Even though Belarus's new constitution declared that it is a neutral country, the reality at independence was that Russia was Belarus's neighbor, its military partner, and its largest economic partner. Belarus's heavy economic dependence on Russia, especially for critically needed fuels, has serious political consequences. Russia not only could bring political pressure on Belarus but could also bring the country to its knees economically by withholding oil and natural gas. And with more than 1.5 million ethnic Russians living in Belarus and many of the officers in the Belarusian armed forces being ethnic Russians, Russia is in a position to influence Belarus in more subtle ways as well.
The opposition is aware that the government of Alyaksandr Lukashyenka, using economic difficulties as justification, could try to append Belarus to Russia, not only economically but also militarily and politically. Lukashyenka has made it clear from the start that he wants a "special relationship" with Moscow, which, in terms of national security, would mean relying on Russia to ensure Belarus's security and, perhaps, giving Russia a "right of supervision" over Belarusian foreign and security policy.
Some hard-liners have called for closer contacts not only with the CIS but also with Russia itself. Because Belarus is so dependent on Russia already, they argue, it would make sense to be allied with it militarily as well. The Russian troops and missiles still on Belarus's soil would seem to make this alliance the logical choice, but it runs counter to the Belarusian constitution's goal of neutrality. The public itself is divided on the issue.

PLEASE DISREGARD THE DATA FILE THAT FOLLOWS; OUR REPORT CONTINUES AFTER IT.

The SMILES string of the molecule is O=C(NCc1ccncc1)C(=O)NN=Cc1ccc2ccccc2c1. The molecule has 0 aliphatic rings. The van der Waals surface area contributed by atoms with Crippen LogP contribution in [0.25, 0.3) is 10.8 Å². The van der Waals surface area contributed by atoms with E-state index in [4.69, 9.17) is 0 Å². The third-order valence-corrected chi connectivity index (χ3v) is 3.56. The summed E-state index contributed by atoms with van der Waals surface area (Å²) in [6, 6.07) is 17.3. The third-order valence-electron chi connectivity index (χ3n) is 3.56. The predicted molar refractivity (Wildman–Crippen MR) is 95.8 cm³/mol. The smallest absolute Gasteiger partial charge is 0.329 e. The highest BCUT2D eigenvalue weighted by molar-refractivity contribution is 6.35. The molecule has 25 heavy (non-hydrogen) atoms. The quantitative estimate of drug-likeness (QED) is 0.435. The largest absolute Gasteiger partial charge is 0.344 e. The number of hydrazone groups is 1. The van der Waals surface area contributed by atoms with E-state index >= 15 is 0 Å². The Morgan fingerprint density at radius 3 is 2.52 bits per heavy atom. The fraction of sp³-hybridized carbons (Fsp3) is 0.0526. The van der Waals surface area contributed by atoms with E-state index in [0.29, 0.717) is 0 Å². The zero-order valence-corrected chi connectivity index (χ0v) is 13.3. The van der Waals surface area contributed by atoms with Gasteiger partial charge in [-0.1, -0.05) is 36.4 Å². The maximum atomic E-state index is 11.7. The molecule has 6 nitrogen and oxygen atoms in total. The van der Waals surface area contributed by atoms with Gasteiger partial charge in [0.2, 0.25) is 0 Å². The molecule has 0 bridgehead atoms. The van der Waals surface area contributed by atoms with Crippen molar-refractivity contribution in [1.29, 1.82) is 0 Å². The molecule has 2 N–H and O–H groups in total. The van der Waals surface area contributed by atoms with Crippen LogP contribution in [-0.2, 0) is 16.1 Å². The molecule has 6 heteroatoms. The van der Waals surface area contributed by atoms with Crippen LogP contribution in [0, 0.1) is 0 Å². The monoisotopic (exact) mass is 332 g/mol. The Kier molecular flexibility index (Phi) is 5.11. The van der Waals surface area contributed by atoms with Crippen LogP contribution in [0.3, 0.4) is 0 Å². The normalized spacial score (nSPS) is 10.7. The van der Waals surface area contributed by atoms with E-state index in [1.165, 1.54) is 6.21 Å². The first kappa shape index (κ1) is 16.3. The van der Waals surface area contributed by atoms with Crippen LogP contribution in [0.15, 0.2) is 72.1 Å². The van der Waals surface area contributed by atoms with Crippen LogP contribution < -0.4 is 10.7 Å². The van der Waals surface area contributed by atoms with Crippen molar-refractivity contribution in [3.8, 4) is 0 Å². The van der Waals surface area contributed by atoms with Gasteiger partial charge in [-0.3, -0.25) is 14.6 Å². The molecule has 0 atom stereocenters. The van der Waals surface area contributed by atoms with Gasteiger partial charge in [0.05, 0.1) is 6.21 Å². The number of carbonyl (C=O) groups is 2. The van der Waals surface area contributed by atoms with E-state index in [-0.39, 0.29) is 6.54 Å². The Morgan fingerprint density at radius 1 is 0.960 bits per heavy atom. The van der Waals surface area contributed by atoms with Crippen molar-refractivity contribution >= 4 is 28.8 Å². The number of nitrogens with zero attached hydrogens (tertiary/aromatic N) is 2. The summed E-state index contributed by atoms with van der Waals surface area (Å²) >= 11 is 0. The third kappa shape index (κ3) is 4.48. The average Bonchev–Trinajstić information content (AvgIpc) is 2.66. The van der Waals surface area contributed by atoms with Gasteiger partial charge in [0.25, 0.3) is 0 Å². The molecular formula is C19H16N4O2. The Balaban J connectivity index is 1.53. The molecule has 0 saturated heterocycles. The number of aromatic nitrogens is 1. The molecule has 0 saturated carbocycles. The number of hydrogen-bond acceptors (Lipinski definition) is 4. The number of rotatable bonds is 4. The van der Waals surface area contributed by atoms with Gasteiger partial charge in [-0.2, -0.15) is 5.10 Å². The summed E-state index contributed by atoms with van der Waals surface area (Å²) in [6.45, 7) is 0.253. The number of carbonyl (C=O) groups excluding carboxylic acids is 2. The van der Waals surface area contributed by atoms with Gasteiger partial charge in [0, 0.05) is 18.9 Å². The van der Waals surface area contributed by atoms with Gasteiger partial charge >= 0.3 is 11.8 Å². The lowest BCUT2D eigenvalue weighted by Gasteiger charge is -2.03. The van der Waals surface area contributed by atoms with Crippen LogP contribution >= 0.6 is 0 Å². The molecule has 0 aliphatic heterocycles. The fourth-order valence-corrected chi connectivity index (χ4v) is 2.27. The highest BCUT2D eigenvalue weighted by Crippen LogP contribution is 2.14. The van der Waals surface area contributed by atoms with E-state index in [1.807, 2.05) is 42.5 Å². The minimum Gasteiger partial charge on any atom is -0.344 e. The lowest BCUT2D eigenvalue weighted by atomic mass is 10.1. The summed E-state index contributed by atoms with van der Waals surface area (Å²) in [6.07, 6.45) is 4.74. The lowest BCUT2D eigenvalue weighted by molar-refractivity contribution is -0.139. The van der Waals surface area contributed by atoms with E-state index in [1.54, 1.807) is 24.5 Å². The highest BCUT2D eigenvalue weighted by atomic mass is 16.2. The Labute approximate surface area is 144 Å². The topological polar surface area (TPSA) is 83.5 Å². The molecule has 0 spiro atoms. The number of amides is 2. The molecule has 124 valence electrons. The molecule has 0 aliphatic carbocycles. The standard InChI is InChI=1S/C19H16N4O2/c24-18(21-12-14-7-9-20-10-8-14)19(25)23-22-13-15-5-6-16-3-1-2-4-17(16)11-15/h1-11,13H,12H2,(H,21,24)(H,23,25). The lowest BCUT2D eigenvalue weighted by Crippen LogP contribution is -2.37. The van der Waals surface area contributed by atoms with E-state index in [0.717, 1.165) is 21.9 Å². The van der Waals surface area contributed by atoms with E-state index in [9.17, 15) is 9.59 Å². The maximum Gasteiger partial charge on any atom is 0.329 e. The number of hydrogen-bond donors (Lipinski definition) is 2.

Nevertheless, although Russia has strong security concerns regarding Belarus, it does not appear interested in taking Belarus under its wing economically. Russia has made a number of changes in its finances and its economy that Belarus has not replicated; many in Russia see Belarus as a continuing drain on Russia's own financial resources.
The most concrete efforts to date at a close relationship between the two countries lie in the economic and monetary spheres. By June 1, 1994, Belarus had harmonized its interstate trade regulations and taxation schemes with those of Russia; most export and import fees on mutual trade were abolished. In May 1995, Belarus and Russia signed a customs union that eliminated customs checkpoints along their joint border (effective July 15, 1995) and also signed an agreement on cooperation in maintaining state borders.
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